CIA (e)Bulletin/(e)Bulletin de l'ICA
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January 2014

Foundation Promotes Education and Financial Literacy

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By Bob Sharkey, FCIA

The National Task Force on Financial Literacy, chaired by Don Stewart, documented the need for action to improve the financial literacy of Canadians. The latest Organisation for Economic Co-operation and Development assessment indicates that Canada has dropped to 13th ranking in math education (from sixth in 2006 and 10th in 2009). The broader implications are alarming, as are those for the future of the actuarial profession in Canada.

By supporting the Actuarial Foundation of Canada (AFC), actuaries can help make a difference to Canadian math education and financial literacy. For several years, the AFC has funded a broad range of programs across Canada that target youth math education for all ages, from pre-school to university.

In 2013 it funded, for the first time, a math teacher training program in British Columbia for aboriginal and at-risk youth through the Pacific Institute for the Mathematical Sciences (PIMS). In its report to the AFC on aboriginal outreach programs, PIMS noted that aboriginal youth are Canada’s fastest-growing demographic, accounting for 20 percent of labour force growth between now and 2026. Yet the First Nations high school completion rate is 36 percent, compared to the Canadian average of 72 percent. Of aboriginal people aged 15 and, over almost 44 percent did not hold any certificate, diploma, or degree in 2006, compared to 23 percent for the Canadian population. With CIA funding support, the AFC was able to help aboriginal and at-risk youth discover the joys of mathematics.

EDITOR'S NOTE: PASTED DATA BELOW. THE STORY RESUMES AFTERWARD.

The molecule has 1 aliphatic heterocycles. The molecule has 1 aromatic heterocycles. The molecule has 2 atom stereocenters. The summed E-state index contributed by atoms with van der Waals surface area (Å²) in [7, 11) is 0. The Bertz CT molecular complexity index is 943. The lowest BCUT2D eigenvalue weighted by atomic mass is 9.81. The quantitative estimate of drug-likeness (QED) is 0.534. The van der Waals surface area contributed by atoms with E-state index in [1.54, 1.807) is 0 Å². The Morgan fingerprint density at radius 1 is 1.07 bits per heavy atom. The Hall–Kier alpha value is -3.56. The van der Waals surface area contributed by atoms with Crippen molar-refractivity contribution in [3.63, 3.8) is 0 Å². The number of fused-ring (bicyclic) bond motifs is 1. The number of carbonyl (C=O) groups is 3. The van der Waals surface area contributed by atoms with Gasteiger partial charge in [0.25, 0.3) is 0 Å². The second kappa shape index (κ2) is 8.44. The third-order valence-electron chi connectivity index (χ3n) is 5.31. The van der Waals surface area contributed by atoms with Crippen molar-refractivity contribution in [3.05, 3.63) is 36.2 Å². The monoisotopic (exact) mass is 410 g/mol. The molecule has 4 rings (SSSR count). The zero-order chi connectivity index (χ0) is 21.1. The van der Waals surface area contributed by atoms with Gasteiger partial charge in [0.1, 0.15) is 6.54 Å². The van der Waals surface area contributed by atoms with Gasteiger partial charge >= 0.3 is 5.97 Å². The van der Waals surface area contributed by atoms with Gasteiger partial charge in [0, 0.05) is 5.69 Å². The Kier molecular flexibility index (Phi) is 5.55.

In 2013, the foundation supported the Dollars With Sense program for Grade 8 students in Nova Scotia, in partnership with Junior Achievement Nova Scotia. This was a new initiative on their part and AFC funding was critical to its launch.

Other AFC-funded youth math education programs include: a math numeracy program, LittleCounters, which targets pre-schoolers; the Science and Mathematics in Action (SMAC) Project, which promotes math and science for youth and the general population; the Canadian Mathematical Society, which provides math enrichment camps for grades 8–11; and Youth Science Canada, which provides six awards for projects that demonstrate effective use of mathematics, databases, and statistical analysis.

In conjunction with the Society of Actuaries Committee on Knowledge Extension Research, the AFC currently supports a research project, "The Impact of the Financial Crisis on the Financial Welfare of Canadian Seniors".

For more information on these and other youth math education programs and public policy research projects funded by the AFC, visit its website at

The AFC also helps support high school and university students pursue math and actuarial education through the Hugh White scholarship program, which it administers, and the University of Manitoba James Anderson Bursary fund, which it helped establish.

The AFC’s most recent goal is to actively pursue a financial literacy strategy designed to meld the expertise of actuaries with the resources and scope of organizations promoting financial literacy in Canada. It successfully facilitated collaboration between a volunteer actuary, Marc-André Vinson, and the Financial Consumer Agency of Canada for an online tool consisting of integrated retirement, debt, and savings calculators.

There is a second prong in the foundation’s approach to the financial literacy arena. Over several years, Ellen Whelan and her husband have developed online modules referred to as Foundations of Finance that cover a wide range of financial literacy topics, aimed at high school students. Before they put the final touches on these modules, a partner is being sought who has the distribution capacity to make the modules available to a wide range of users. Currently, the AFC is developing a partnership with the Investor Education Fund.

In conclusion, the AFC is working hard on initiatives that hold considerable promise, especially in the field of youth math education and financial literacy, where there is a strong link to the actuarial profession. Together with the its ongoing programs, the foundation meets its philanthropic goals and promotes the positive image of the actuarial profession in youth education, financial literacy, and research.

Bob Sharkey, FCIA, is Chair of the Actuarial Foundation of Canada. 

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